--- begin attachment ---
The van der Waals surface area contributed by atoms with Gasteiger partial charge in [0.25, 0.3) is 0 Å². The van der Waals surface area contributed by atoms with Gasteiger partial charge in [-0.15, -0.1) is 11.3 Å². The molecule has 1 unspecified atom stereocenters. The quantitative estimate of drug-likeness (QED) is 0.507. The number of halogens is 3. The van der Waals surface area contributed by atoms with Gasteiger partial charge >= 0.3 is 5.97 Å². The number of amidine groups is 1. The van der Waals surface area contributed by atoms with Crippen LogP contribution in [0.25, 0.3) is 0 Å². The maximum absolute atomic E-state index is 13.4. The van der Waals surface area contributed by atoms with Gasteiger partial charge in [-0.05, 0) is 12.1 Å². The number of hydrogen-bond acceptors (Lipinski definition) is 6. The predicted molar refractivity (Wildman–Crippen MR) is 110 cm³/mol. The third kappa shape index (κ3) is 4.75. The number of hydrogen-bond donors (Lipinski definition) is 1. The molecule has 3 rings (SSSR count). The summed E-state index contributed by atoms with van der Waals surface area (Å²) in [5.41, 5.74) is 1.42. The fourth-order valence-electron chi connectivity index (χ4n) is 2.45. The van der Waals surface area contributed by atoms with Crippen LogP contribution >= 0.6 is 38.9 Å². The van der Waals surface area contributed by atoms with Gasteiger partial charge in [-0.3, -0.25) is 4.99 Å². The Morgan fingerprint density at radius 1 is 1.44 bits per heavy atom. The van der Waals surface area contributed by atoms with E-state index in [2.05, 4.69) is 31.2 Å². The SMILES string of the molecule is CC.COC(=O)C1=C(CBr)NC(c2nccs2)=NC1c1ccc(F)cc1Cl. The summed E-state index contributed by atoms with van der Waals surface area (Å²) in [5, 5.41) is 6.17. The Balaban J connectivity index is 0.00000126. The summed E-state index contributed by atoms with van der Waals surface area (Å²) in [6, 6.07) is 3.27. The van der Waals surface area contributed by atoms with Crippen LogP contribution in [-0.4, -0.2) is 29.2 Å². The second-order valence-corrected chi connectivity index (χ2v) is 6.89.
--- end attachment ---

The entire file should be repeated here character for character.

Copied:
The van der Waals surface area contributed by atoms with Gasteiger partial charge in [0.25, 0.3) is 0 Å². The van der Waals surface area contributed by atoms with Gasteiger partial charge in [-0.15, -0.1) is 11.3 Å². The molecule has 1 unspecified atom stereocenters. The quantitative estimate of drug-likeness (QED) is 0.507. The number of halogens is 3. The van der Waals surface area contributed by atoms with Gasteiger partial charge >= 0.3 is 5.97 Å². The number of amidine groups is 1. The van der Waals surface area contributed by atoms with Crippen LogP contribution in [0.25, 0.3) is 0 Å². The maximum absolute atomic E-state index is 13.4. The van der Waals surface area contributed by atoms with Gasteiger partial charge in [-0.05, 0) is 12.1 Å². The number of hydrogen-bond acceptors (Lipinski definition) is 6. The predicted molar refractivity (Wildman–Crippen MR) is 110 cm³/mol. The third kappa shape index (κ3) is 4.75. The number of hydrogen-bond donors (Lipinski definition) is 1. The molecule has 3 rings (SSSR count). The summed E-state index contributed by atoms with van der Waals surface area (Å²) in [5.41, 5.74) is 1.42. The fourth-order valence-electron chi connectivity index (χ4n) is 2.45. The van der Waals surface area contributed by atoms with Crippen LogP contribution >= 0.6 is 38.9 Å². The van der Waals surface area contributed by atoms with Gasteiger partial charge in [-0.3, -0.25) is 4.99 Å². The Morgan fingerprint density at radius 1 is 1.44 bits per heavy atom. The van der Waals surface area contributed by atoms with E-state index in [2.05, 4.69) is 31.2 Å². The SMILES string of the molecule is CC.COC(=O)C1=C(CBr)NC(c2nccs2)=NC1c1ccc(F)cc1Cl. The summed E-state index contributed by atoms with van der Waals surface area (Å²) in [5, 5.41) is 6.17. The Balaban J connectivity index is 0.00000126. The summed E-state index contributed by atoms with van der Waals surface area (Å²) in [6, 6.07) is 3.27. The van der Waals surface area contributed by atoms with Crippen LogP contribution in [-0.4, -0.2) is 29.2 Å². The second-order valence-corrected chi connectivity index (χ2v) is 6.89.